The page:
That’s a lot in five years, but it’s not over – probably never over, Mayor Tillapaugh
Fowler Way, which leads to Doubleday from Chestnut Street, next to the Cooperstown Chamber of Commerce, is much used, but narrow, bumpy and lacking sidewalks, all of which could and should be addressed.
She is particularly interested in upgrading Hoffman Lane, across from the Hall of Fame, to lead more of the quarter-million fans that visit the Hall each year to Lakefront Park and James Fenimore Cooper’s Glimmerglass. Locals are often surprised to learn that many visitors are unaware the lake is even there.
Then, attention could turn to Railroad Avenue, which is becoming a center of local life and commerce, with Mike Manno’s 21 Railroad office building, and Attorney Michelle Kennedy’s office building next door, Cooperstown Distillery, the Railroad Inn, the renovated Spurbeck’s, Butch Welch’s recently redone parking lot,
and the Susquehanna & Western Railroad headquarters.
With the empty “Where It All Began” warehouse and other space for apartments, Railroad Avenue is a promising next center of population growth.
Will it ever end? Listening to the mayor, you have to conclude: Never, and it shouldn’t.
COOPERSTOWN – Mayor Ellen Tillapaugh Kuch will update the public on several village projects due to begin right after Labor Day at an informational meeting at 6 p.m. Wednesday, Aug. 28, in Village Hall’s second-floor ballroom, which is accessible by elevator from the Fair Street entrance.
Topics to be covered include the waste-water treatment plant improvement project, Pioneer Park upgrades, the continuation of the Downtown Pedestrian Improvement Project (TEP), and design and construction plans for Doubleday Field. Engineers and contractors will be on hand to answer questions.
COOPERSTOWN – If you’ve ever dreamed of setting foot on historic Doubleday Field, Jeff Katz and the Friends of Doubleday can make that happen.
“People always want to get on the field,” he said. “There’s lots of signage telling people the story of Doubleday, but it doesn’t get them out there.”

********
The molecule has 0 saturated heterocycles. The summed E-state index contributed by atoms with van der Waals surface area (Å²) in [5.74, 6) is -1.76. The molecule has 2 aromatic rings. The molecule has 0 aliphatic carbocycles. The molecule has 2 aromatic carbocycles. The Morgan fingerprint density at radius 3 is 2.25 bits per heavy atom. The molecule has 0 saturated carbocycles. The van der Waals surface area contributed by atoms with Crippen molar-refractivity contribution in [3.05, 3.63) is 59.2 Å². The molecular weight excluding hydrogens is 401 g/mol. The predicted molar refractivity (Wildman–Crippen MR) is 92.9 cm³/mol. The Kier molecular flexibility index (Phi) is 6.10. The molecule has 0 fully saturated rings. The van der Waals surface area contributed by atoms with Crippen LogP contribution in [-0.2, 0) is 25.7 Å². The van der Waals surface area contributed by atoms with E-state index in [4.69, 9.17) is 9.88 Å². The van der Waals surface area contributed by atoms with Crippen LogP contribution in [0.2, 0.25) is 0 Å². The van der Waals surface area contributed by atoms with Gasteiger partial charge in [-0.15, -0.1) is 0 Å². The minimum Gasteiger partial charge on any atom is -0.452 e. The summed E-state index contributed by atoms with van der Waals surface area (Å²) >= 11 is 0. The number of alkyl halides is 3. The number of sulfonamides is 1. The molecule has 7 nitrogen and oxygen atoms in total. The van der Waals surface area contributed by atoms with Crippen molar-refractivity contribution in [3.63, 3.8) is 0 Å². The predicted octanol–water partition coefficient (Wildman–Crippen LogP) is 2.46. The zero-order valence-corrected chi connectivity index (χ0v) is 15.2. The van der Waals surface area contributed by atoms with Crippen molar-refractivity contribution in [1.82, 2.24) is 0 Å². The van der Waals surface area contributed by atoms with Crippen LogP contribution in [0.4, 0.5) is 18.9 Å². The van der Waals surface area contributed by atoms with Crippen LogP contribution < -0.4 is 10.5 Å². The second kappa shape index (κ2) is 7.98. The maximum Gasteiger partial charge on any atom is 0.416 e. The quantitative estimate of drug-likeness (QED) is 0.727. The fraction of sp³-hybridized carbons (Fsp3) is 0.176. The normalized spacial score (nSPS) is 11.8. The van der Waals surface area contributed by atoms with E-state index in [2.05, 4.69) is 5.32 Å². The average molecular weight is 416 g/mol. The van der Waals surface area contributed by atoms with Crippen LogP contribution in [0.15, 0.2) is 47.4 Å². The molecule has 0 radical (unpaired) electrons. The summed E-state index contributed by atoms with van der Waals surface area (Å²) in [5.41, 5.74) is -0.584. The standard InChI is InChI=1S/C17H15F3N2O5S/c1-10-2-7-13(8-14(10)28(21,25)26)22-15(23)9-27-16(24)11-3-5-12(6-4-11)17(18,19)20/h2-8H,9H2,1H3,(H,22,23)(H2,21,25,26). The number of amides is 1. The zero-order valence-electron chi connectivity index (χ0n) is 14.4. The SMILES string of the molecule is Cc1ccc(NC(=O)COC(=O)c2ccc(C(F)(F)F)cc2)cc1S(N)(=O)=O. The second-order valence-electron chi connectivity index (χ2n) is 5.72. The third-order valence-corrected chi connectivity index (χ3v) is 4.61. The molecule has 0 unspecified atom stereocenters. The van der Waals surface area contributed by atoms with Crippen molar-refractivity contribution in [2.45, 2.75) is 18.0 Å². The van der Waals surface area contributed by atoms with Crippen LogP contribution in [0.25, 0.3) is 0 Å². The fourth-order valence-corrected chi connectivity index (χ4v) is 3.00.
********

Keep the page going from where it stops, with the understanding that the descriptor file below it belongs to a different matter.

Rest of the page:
The Friends of Doubleday – Katz is president – have begun offering tours 8-9 a.m. every Wednesday and Thursday to take fans through the grandstand, into the dugout and onto the historic field, where they can take pictures or take a run around the bases.
Jeff Idelson, Baseball Hall of Fame president, left, and Hall board Chairman Jane Forbes Clark, right, stand with members of 30 Major League Baseball teams who made up the roster for the 2019 Hall Of Fame Classic game at Doubleday Field this afternoon in Cooperstown. Despite some sprinkles, professional ballplayers gave their fans a great game as well as T-shirt give-aways, children’s competitions, as well as signing autographs and memorabilia. At right, Maria Noto, Cooperstown, backed by the Cooperstown Sign Language club, sings the National Anthem at the beginning of the afternoon’s game. (Ian Austin/AllOTSEGO.com)
From the starting line in front of Doubleday Field a few minutes ago, Cooperstown’s Frankie Panzarella, top photo, center, and his pal Justin Wolfe, left, led the 8th annual BASE Race 5K “Fun Run” now underway through the streets of the village, the first activity in a day of Hall of Fame offerings. At 10 a.m., ribbon-cutting on the new exhibit on baseball cards, “Shoebox Treasures,” will happen at 25 Main. The 11th annual Hall of Fame Classic, featuring six Hall of Famers and many MLB standouts, begins at 1:05 p.m. at Doubleday; tickets are still on sale at the Hall. Between Frankie and Justin is Bradley Weldon of Cooperstown, who is running with Ashlyn Wolfe, an assistant Otsego County Dairy Princess. Inset, the Hall’s Shirley Tyler, who is emceeing, chats with the two celebrity starters, Grant Balfour, who played with four teams, from the Twins to the A’s, and, with back to camera, Ryan Rowland-Smith, who played with the Mariners and Diamondbacks. Both are rare Australian players who made it into the Majors. (Jim Kevlin/AllOTSEGO.com)
LEGENDS GAME – 1:05 p.m. The 11th annual Hall of Fame Classic 7-inning game w/6 HOF legends & players from all-30 MLB teams will play 7-inning game. Tickets $11-12.50. Pregame Home Run Derby at noon. Doubleday Field. Info, 607-207-9519, www.BaseballHall.org